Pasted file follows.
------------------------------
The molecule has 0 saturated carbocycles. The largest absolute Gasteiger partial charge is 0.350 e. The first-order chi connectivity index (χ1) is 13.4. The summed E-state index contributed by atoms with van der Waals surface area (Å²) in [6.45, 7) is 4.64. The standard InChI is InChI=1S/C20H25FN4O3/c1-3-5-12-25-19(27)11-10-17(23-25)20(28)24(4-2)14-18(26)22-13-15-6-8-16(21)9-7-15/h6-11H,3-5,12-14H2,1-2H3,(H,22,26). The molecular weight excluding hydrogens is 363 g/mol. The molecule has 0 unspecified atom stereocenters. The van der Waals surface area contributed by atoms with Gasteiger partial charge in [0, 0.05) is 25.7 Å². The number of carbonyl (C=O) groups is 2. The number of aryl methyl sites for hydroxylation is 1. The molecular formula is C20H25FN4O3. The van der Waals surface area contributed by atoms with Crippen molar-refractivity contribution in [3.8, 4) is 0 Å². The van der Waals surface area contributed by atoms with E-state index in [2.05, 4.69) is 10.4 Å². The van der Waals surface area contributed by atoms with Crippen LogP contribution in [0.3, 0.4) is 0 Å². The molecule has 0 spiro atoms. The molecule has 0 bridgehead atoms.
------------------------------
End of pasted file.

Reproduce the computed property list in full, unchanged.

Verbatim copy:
The molecule has 0 saturated carbocycles. The largest absolute Gasteiger partial charge is 0.350 e. The first-order chi connectivity index (χ1) is 13.4. The summed E-state index contributed by atoms with van der Waals surface area (Å²) in [6.45, 7) is 4.64. The standard InChI is InChI=1S/C20H25FN4O3/c1-3-5-12-25-19(27)11-10-17(23-25)20(28)24(4-2)14-18(26)22-13-15-6-8-16(21)9-7-15/h6-11H,3-5,12-14H2,1-2H3,(H,22,26). The molecular weight excluding hydrogens is 363 g/mol. The molecule has 0 unspecified atom stereocenters. The van der Waals surface area contributed by atoms with Gasteiger partial charge in [0, 0.05) is 25.7 Å². The number of carbonyl (C=O) groups is 2. The number of aryl methyl sites for hydroxylation is 1. The molecular formula is C20H25FN4O3. The van der Waals surface area contributed by atoms with Crippen molar-refractivity contribution in [3.8, 4) is 0 Å². The van der Waals surface area contributed by atoms with E-state index in [2.05, 4.69) is 10.4 Å². The van der Waals surface area contributed by atoms with Crippen LogP contribution in [0.3, 0.4) is 0 Å². The molecule has 0 spiro atoms. The molecule has 0 bridgehead atoms.